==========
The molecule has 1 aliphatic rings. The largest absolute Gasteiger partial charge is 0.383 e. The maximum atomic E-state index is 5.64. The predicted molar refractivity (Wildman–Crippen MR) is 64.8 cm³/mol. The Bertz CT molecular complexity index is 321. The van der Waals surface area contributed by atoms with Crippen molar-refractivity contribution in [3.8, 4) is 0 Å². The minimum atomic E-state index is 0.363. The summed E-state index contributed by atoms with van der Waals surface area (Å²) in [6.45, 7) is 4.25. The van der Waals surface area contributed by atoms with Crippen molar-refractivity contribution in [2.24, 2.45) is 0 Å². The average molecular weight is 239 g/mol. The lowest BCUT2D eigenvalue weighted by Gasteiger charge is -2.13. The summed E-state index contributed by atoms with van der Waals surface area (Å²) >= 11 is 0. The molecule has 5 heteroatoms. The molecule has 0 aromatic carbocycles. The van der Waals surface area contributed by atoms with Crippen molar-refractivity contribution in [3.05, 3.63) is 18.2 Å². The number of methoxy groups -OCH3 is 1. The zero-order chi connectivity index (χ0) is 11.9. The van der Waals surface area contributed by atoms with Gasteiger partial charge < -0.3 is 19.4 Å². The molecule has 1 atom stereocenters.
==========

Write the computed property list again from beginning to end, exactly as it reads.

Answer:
The molecule has 1 aliphatic rings. The largest absolute Gasteiger partial charge is 0.383 e. The maximum atomic E-state index is 5.64. The predicted molar refractivity (Wildman–Crippen MR) is 64.8 cm³/mol. The Bertz CT molecular complexity index is 321. The van der Waals surface area contributed by atoms with Crippen molar-refractivity contribution in [3.8, 4) is 0 Å². The minimum atomic E-state index is 0.363. The summed E-state index contributed by atoms with van der Waals surface area (Å²) in [6.45, 7) is 4.25. The van der Waals surface area contributed by atoms with Crippen molar-refractivity contribution in [2.24, 2.45) is 0 Å². The average molecular weight is 239 g/mol. The lowest BCUT2D eigenvalue weighted by Gasteiger charge is -2.13. The summed E-state index contributed by atoms with van der Waals surface area (Å²) >= 11 is 0. The molecule has 5 heteroatoms. The molecule has 0 aromatic carbocycles. The van der Waals surface area contributed by atoms with Crippen molar-refractivity contribution in [3.05, 3.63) is 18.2 Å². The number of methoxy groups -OCH3 is 1. The zero-order chi connectivity index (χ0) is 11.9. The van der Waals surface area contributed by atoms with Gasteiger partial charge < -0.3 is 19.4 Å². The molecule has 1 atom stereocenters.